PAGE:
Tuesday, June 24, 2014


How does the design process change when my students know they will be held accountable to build what they design?  That is one of the fundamental questions that I am interested in with this course.  Hopefully, this understanding that this structure will be built (by this class this summer) will lead to a more careful attention to the art of building as a fundamental aspect of the design process.

This past week, students submitted their first design studies for the Architecture Design Build Summer studio.  I have asked the students to consider form, space, tectonics and constructability throughout the entire design process. 

The intent of this first design study “MULTIPLES” was to get students working in teams, and to produce a variety of concepts and approaches to the design of the gathering space pavilion.  These are first studies, and as such they are valuable for getting ideas down on paper and giving the class a point from which to develop their work.  Design variety and multiple options allowed us to begin to make some decisions about design potential, and what we might want this project to become.  Students were grouped together in four teams of four persons.  Each team produced three design schemes for a total of twelve.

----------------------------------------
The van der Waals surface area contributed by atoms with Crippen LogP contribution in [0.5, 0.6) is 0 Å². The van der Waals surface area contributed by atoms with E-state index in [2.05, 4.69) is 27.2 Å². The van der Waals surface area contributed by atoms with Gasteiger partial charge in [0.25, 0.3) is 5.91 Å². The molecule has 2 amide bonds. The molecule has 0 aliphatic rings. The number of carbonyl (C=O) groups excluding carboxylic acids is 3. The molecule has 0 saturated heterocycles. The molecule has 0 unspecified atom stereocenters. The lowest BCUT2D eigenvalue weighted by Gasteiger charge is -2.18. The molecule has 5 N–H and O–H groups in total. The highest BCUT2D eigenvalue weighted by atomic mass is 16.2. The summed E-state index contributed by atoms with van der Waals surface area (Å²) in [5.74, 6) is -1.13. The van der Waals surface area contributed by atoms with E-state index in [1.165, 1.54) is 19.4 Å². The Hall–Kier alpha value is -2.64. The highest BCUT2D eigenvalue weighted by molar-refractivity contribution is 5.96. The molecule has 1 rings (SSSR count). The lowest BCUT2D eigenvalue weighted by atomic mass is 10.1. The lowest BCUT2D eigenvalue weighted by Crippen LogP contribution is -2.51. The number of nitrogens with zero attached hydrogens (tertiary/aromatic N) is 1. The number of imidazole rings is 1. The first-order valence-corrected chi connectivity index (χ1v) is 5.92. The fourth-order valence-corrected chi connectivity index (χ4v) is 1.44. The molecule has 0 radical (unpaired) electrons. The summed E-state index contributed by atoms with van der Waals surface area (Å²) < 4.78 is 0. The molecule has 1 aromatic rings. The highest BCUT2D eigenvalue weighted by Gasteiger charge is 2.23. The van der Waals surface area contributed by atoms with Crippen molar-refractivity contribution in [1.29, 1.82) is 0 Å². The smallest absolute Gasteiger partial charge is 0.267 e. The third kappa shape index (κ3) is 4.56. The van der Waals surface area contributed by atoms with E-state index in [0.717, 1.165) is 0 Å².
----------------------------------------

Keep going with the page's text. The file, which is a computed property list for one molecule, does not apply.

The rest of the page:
During the first critique, we discussed each of the twelve projects in detail.  As a group we identified the strengths and weaknesses for each scheme.  At the conclusion of the critique, we discussed how we might proceed as a class, and began the difficult process of eliminating schemes.  As with any design project, it is necessary to prioritize, edit, and ultimately discard good design ideas to be able to move forward and develop the work.

To assist this process I had students each vote using colored sticky dots.  Each student voted for four projects; the most successful formally, the most successful spatially, the project that best considered tectonics and the project that was the most constructible or feasible.  The dot voting technique was primarily useful as a discussion generating tool by revealing patterns in how the students felt about the work.  It helped us to identify several projects with strong potential, and others that might be combined into single schemes.
The class now must synthesize and develop these ideas into 4 design schemes for next week. 

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